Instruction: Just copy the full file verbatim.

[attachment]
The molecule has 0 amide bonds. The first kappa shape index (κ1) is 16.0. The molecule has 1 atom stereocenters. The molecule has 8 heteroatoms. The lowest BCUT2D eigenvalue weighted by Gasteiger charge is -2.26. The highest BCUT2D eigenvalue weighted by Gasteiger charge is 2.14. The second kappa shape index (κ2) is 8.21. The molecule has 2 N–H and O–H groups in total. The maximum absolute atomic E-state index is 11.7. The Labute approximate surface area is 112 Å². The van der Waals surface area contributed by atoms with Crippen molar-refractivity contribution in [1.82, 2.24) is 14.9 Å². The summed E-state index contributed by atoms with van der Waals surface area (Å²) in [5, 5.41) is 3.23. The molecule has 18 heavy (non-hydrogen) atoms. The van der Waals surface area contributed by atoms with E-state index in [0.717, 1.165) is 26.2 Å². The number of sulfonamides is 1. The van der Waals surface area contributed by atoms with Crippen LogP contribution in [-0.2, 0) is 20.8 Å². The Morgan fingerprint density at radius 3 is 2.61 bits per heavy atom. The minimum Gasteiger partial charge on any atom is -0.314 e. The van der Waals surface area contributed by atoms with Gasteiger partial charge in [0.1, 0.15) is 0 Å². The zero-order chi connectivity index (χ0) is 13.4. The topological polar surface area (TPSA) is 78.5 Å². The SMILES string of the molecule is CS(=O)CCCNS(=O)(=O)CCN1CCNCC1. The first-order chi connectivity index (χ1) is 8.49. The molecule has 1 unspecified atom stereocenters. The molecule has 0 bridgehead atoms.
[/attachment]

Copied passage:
The molecule has 0 amide bonds. The first kappa shape index (κ1) is 16.0. The molecule has 1 atom stereocenters. The molecule has 8 heteroatoms. The lowest BCUT2D eigenvalue weighted by Gasteiger charge is -2.26. The highest BCUT2D eigenvalue weighted by Gasteiger charge is 2.14. The second kappa shape index (κ2) is 8.21. The molecule has 2 N–H and O–H groups in total. The maximum absolute atomic E-state index is 11.7. The Labute approximate surface area is 112 Å². The van der Waals surface area contributed by atoms with Crippen molar-refractivity contribution in [1.82, 2.24) is 14.9 Å². The summed E-state index contributed by atoms with van der Waals surface area (Å²) in [5, 5.41) is 3.23. The molecule has 18 heavy (non-hydrogen) atoms. The van der Waals surface area contributed by atoms with E-state index in [0.717, 1.165) is 26.2 Å². The number of sulfonamides is 1. The van der Waals surface area contributed by atoms with Crippen LogP contribution in [-0.2, 0) is 20.8 Å². The Morgan fingerprint density at radius 3 is 2.61 bits per heavy atom. The minimum Gasteiger partial charge on any atom is -0.314 e. The van der Waals surface area contributed by atoms with Gasteiger partial charge in [0.1, 0.15) is 0 Å². The zero-order chi connectivity index (χ0) is 13.4. The topological polar surface area (TPSA) is 78.5 Å². The SMILES string of the molecule is CS(=O)CCCNS(=O)(=O)CCN1CCNCC1. The first-order chi connectivity index (χ1) is 8.49. The molecule has 1 unspecified atom stereocenters. The molecule has 0 bridgehead atoms.